From: Charles Hixson (firstname.lastname@example.org)
Date: Tue Dec 16 2008 - 14:34:48 MST
Alexei Turchin wrote:
> The main problem with giant planet explosion is that people think that
> it is ridiculues before considering arguements. So they don''t
> consider arguments and don''t find that they are much more convicing
> than they thouight a priori. The same problem is with strong AGI.
> Samanta: On what basis? I estimate (with no basis but light knowledge
> of astronomy and gravitational pressure for hydrogen to fuse) that
> this is at least several orders of magnitude too high.
> In the mentioned article "detonation of plane atmospheras" was told
> that 1 to 300 concentration is enogh for detontion of oceans on the
> earth. The pressure in the bowels of Jupiter is much higer.
> Samanta: any planet?
> Yes, we can even detonate some ammounts of heavy water on the Earth,
> if we find large deposits. Such deposits could be on the bottom of
> Arctic ocean, where conditions are good for separation of heavy water.
> (Because heavy water is 10 percent havier then ordinary water and
> freeze on +4 C).
> Samanta: we would do it because?
> Because it is exellent Doomsaday machine for blackmail of all Solar
> system, but it also could happened occasionaly.
> Samanta: 1 to 300. That is much, much richer than any naturally
> occurring body we know of.
> Yes, we don''t know any object with such concentration (except some
> nebulas of interstellar gas), but it doesn''t prove that such objects
> are impossible. And they are quite probable because deiterium easily
> separats from common hydrogen in many natural processes, like
> freesing, mass separation and vaporation.
> And about the nebula was said: "e.g., the D:H concentration ratio in
> the ~10**2 ë Great Nebula in Orion is about 1:200. " in the article
> about theromonuclear detonation.
> Samanta: And how would you bring it up to such a concentration exactly
> or have it spontaneously become that concentrated?
> If in the upper atmosphere of Jupiter the concentration is 1 to 1600,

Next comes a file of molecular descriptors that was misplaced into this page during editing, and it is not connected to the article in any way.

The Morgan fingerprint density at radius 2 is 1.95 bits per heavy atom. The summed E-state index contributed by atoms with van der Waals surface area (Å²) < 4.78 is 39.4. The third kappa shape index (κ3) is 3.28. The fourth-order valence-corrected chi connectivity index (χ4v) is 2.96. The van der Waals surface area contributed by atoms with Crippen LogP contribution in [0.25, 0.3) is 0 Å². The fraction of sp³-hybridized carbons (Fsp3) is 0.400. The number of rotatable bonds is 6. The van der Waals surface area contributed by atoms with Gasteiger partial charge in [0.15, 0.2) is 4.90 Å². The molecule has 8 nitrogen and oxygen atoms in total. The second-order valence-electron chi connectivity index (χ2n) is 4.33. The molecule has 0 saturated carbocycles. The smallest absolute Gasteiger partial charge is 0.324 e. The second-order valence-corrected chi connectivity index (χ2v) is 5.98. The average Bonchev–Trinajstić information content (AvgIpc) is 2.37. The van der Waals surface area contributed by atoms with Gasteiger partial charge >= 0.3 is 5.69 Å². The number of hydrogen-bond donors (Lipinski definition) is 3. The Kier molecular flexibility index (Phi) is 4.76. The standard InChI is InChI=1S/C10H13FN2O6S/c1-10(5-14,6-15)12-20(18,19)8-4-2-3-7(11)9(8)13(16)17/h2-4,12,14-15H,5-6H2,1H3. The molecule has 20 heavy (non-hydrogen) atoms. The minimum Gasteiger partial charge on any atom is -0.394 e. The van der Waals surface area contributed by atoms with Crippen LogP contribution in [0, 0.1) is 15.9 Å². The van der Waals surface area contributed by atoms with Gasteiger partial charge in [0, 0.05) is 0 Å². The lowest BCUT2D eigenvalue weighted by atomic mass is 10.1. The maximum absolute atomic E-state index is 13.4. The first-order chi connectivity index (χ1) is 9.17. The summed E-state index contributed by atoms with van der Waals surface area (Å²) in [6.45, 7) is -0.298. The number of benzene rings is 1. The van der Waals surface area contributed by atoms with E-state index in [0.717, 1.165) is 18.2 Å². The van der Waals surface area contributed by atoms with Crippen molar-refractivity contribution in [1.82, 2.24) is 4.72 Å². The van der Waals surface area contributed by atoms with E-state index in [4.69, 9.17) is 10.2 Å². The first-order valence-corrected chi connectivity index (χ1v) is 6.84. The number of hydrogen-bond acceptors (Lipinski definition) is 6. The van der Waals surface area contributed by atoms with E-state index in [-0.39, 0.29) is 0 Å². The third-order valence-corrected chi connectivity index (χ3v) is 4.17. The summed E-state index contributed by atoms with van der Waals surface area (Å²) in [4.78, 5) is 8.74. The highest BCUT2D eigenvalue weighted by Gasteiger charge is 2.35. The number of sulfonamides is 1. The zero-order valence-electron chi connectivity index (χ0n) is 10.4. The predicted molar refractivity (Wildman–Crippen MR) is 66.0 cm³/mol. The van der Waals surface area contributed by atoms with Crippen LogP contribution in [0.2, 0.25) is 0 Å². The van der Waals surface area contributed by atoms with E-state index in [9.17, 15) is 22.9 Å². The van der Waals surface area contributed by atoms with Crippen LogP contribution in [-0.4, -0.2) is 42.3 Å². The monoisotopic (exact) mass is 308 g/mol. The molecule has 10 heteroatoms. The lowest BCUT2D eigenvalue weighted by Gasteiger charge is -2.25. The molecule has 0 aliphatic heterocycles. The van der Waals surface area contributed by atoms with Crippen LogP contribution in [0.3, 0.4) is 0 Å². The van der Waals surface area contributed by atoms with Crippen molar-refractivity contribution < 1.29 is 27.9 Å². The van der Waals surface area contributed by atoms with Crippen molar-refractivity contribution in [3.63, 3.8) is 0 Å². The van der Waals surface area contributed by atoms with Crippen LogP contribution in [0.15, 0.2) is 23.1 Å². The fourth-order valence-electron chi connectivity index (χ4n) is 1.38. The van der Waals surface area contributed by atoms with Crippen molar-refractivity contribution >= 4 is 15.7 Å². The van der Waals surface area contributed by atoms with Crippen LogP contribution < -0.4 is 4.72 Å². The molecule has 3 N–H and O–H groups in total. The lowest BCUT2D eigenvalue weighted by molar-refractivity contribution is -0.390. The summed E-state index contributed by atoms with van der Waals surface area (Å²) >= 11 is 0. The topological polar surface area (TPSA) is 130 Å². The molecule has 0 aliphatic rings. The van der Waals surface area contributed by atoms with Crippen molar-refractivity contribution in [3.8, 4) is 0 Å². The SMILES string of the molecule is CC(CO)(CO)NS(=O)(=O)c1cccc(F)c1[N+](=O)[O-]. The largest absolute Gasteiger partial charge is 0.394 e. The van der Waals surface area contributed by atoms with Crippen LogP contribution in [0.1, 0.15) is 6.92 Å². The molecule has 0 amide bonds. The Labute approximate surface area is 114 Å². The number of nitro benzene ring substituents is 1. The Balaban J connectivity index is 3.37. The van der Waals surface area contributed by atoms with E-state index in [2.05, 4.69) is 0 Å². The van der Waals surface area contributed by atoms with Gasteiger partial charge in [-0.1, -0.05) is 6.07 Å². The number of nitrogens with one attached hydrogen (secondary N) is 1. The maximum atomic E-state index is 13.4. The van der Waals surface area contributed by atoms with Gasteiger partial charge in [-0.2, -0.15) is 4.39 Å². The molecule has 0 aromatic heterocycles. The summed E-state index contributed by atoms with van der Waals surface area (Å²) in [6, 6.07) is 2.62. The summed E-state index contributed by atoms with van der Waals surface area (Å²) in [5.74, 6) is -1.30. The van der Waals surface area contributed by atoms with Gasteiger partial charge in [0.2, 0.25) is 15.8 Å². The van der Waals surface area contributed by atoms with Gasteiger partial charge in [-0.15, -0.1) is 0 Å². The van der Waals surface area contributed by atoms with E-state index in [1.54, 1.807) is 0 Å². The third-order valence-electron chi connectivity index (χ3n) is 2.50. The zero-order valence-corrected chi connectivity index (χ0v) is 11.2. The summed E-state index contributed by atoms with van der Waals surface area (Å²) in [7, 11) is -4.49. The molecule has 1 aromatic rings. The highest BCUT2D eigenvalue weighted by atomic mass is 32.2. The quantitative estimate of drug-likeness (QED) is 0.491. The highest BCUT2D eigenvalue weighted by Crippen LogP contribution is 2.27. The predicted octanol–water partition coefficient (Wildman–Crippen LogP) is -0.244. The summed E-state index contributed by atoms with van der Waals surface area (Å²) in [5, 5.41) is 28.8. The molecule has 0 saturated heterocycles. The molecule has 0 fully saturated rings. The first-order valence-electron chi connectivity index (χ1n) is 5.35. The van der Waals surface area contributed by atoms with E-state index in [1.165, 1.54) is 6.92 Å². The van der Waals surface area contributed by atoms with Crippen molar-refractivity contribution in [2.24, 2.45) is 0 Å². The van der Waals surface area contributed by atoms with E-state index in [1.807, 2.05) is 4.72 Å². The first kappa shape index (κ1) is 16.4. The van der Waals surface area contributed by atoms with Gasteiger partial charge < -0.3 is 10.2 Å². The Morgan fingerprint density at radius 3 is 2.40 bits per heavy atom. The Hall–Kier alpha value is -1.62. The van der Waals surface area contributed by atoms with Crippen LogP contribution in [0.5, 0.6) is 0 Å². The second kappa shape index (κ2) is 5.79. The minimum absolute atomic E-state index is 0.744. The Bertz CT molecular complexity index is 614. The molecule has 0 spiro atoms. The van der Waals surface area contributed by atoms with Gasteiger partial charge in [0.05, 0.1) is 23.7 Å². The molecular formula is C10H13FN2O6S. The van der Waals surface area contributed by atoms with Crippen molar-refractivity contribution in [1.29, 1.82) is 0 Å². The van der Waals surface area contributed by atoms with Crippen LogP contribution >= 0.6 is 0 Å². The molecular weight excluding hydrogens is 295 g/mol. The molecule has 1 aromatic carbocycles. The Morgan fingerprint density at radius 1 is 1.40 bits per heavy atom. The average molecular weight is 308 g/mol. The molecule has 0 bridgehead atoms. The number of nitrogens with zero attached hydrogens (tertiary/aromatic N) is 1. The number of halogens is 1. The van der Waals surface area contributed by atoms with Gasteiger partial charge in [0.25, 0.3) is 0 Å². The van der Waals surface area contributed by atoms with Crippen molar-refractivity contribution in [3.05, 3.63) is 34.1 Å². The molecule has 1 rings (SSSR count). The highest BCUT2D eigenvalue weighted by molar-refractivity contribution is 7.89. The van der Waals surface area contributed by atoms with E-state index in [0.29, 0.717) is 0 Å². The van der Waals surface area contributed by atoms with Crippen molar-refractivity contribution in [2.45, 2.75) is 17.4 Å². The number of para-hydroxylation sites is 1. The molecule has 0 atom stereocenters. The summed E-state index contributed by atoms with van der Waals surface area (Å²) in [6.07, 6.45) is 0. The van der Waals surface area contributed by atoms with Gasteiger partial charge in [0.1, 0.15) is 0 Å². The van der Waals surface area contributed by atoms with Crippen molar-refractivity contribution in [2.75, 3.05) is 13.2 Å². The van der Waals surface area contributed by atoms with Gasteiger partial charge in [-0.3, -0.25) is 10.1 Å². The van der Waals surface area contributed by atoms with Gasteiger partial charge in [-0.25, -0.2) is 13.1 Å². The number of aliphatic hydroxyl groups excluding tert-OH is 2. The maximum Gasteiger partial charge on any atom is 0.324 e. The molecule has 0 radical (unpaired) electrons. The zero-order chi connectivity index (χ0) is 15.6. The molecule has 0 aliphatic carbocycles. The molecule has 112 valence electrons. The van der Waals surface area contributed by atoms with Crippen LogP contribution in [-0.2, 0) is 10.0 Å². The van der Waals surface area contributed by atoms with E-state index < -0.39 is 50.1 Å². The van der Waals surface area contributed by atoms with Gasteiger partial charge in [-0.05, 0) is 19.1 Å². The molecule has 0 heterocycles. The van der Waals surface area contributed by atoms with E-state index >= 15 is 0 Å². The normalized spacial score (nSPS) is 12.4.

> then in the lower layers it is higher because of mass separation,
> which is proved for helium, - helium concentration is lowered in the
> upper level of of Jupiter and Saturn atmospheres.
> Petter Wingren-Rasmussen :What are exactly the risks involved here?
> Having a brief second sun in the sky wouldn't cause much in terms of
> permanent damage to the planet.
> If all deiterium in the Jupiter reacts it would relize energy of 30
> 000 years of Sun work in less then 10 seconds.
> In this case the Earth will lose its atmosphere and several kilometers
> of upper curst.
> This risk is different from others, because it will affect ALL Solar
> system, and NO spase bases on the Moon etc will save humanity.
> Petter Wingren-Rasmussen: However, lets assume its a real risk -
> wouldnt it be (relatively) easy to solve by detonating Jupiter while
> its on on the opposite side of the sun from earth?
> No, becasue the reaction will result in huge nucler radioactive
> fallout which would reach the Earth after several days or weeks.
> On 12/11/08, Petter Wingren-Rasmussen <email@example.com> wrote:
>> As far as I understand the question the risk is definitely questionable, and
>> OT too for this mailinglist.
>> However, lets assume its a real risk - wouldnt it be (relatively) easy to
>> solve by detonating Jupiter while its on on the opposite side of the sun
>> from earth? The first blastwave would hit the sun and after that it would
>> just be a second sun for some period of time.
>> This is wild speculations on my part - my astronomical knowledge is pretty
>> much based on popular science books.
>> On 12/11/08, Stuart Armstrong
>> <firstname.lastname@example.org> wrote:
>>> Side-stepping the probabilities issues, two points:
>>> 1) What are exactly the risks involved here? Having a brief second sun
>>> in the sky wouldn't cause much in terms of permanent damage to the
>>> planet. Even a longer lasting Jupiter detonation will cause major
>>> ecocological damage, but will be survivable.
>>> 2) If the risk is of a deliberate detonation as an act of war, or
>>> terrorism, then we needn't bother much; we should be working on the
>>> political or surveillance situation for the human species, as I don't
>>> see how a detonation of Jupiter would be more of a risk than the other
>>> weapons people will have develloped in the meantimes.
It seems to me that were your assertions correct, then we would have had
working hydrogen fusion decades ago. As such I find myself compelled to
presume that either your sources (for conditions of detonation) are
incorrect, or that you have grossly misunderstood what they were
saying. I know for a (reported, not witnessed) fact that heavy water
has been used as a coolant in fission reactors. It didn't explode.
Now I'm not capable of doing the calculations to determine conditions
for the fusion of Deuterium, but the popular reports that I have read
all indicate that it requires something that would cause the nuclei to
collide with considerable force. Such force that we have not been able
to manage it (to a significant degree) on purpose except with the assist
of a fission bomb. As such, I'm rather certain that you have
misunderstood the conditions required for detonation.
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